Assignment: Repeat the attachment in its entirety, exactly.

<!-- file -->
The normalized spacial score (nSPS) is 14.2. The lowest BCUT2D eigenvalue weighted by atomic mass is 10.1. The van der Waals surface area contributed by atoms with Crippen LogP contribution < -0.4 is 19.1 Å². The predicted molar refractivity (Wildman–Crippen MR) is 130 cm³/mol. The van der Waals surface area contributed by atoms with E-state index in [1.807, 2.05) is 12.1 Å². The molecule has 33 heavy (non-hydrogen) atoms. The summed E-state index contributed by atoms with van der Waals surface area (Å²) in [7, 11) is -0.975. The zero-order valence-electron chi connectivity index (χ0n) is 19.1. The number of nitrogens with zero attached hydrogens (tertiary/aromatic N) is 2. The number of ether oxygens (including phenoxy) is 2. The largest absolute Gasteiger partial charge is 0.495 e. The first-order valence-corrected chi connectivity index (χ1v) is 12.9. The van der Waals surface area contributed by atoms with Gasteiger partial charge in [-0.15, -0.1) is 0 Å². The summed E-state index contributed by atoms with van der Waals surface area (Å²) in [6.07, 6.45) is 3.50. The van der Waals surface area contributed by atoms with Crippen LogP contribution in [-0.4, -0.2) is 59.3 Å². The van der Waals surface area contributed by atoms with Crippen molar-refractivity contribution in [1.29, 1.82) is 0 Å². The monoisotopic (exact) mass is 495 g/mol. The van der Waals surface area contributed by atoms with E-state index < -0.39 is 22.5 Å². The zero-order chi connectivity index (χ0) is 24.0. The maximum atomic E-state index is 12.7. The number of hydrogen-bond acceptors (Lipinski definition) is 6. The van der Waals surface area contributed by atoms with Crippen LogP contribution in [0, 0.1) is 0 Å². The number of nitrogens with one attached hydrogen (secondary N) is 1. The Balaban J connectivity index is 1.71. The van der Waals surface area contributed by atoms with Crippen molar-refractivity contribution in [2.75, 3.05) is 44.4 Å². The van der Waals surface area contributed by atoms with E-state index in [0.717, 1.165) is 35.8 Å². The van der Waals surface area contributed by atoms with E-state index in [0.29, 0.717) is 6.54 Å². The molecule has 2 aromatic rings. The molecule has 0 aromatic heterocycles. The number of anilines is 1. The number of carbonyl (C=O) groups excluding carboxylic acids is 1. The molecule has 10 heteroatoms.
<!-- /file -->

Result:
The normalized spacial score (nSPS) is 14.2. The lowest BCUT2D eigenvalue weighted by atomic mass is 10.1. The van der Waals surface area contributed by atoms with Crippen LogP contribution < -0.4 is 19.1 Å². The predicted molar refractivity (Wildman–Crippen MR) is 130 cm³/mol. The van der Waals surface area contributed by atoms with E-state index in [1.807, 2.05) is 12.1 Å². The molecule has 33 heavy (non-hydrogen) atoms. The summed E-state index contributed by atoms with van der Waals surface area (Å²) in [7, 11) is -0.975. The zero-order valence-electron chi connectivity index (χ0n) is 19.1. The number of nitrogens with zero attached hydrogens (tertiary/aromatic N) is 2. The number of ether oxygens (including phenoxy) is 2. The largest absolute Gasteiger partial charge is 0.495 e. The first-order valence-corrected chi connectivity index (χ1v) is 12.9. The van der Waals surface area contributed by atoms with Gasteiger partial charge in [-0.15, -0.1) is 0 Å². The summed E-state index contributed by atoms with van der Waals surface area (Å²) in [6.07, 6.45) is 3.50. The van der Waals surface area contributed by atoms with Crippen LogP contribution in [-0.4, -0.2) is 59.3 Å². The van der Waals surface area contributed by atoms with Crippen molar-refractivity contribution in [1.29, 1.82) is 0 Å². The monoisotopic (exact) mass is 495 g/mol. The van der Waals surface area contributed by atoms with E-state index < -0.39 is 22.5 Å². The zero-order chi connectivity index (χ0) is 24.0. The maximum atomic E-state index is 12.7. The number of hydrogen-bond acceptors (Lipinski definition) is 6. The van der Waals surface area contributed by atoms with Crippen LogP contribution in [0, 0.1) is 0 Å². The number of nitrogens with one attached hydrogen (secondary N) is 1. The Balaban J connectivity index is 1.71. The van der Waals surface area contributed by atoms with Crippen molar-refractivity contribution in [2.75, 3.05) is 44.4 Å². The van der Waals surface area contributed by atoms with E-state index in [0.717, 1.165) is 35.8 Å². The van der Waals surface area contributed by atoms with E-state index in [0.29, 0.717) is 6.54 Å². The molecule has 2 aromatic rings. The molecule has 0 aromatic heterocycles. The number of anilines is 1. The number of carbonyl (C=O) groups excluding carboxylic acids is 1. The molecule has 10 heteroatoms.